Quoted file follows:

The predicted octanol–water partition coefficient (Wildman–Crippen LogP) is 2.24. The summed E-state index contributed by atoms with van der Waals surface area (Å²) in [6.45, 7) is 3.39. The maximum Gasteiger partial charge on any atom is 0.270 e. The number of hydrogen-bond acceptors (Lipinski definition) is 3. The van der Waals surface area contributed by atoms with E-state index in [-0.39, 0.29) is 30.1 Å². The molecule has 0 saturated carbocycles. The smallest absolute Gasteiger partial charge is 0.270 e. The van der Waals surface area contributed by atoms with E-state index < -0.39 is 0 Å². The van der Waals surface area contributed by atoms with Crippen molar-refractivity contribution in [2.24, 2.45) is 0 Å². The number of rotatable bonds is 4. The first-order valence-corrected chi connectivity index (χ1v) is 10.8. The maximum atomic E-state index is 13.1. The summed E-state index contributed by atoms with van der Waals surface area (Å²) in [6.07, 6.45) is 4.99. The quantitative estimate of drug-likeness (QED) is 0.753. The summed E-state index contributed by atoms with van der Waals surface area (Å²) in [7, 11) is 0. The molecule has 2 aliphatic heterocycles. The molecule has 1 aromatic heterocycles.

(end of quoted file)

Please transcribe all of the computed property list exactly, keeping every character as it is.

The predicted octanol–water partition coefficient (Wildman–Crippen LogP) is 2.24. The summed E-state index contributed by atoms with van der Waals surface area (Å²) in [6.45, 7) is 3.39. The maximum Gasteiger partial charge on any atom is 0.270 e. The number of hydrogen-bond acceptors (Lipinski definition) is 3. The van der Waals surface area contributed by atoms with E-state index in [-0.39, 0.29) is 30.1 Å². The molecule has 0 saturated carbocycles. The smallest absolute Gasteiger partial charge is 0.270 e. The van der Waals surface area contributed by atoms with E-state index < -0.39 is 0 Å². The van der Waals surface area contributed by atoms with Crippen molar-refractivity contribution in [2.24, 2.45) is 0 Å². The number of rotatable bonds is 4. The first-order valence-corrected chi connectivity index (χ1v) is 10.8. The maximum atomic E-state index is 13.1. The summed E-state index contributed by atoms with van der Waals surface area (Å²) in [6.07, 6.45) is 4.99. The quantitative estimate of drug-likeness (QED) is 0.753. The summed E-state index contributed by atoms with van der Waals surface area (Å²) in [7, 11) is 0. The molecule has 2 aliphatic heterocycles. The molecule has 1 aromatic heterocycles.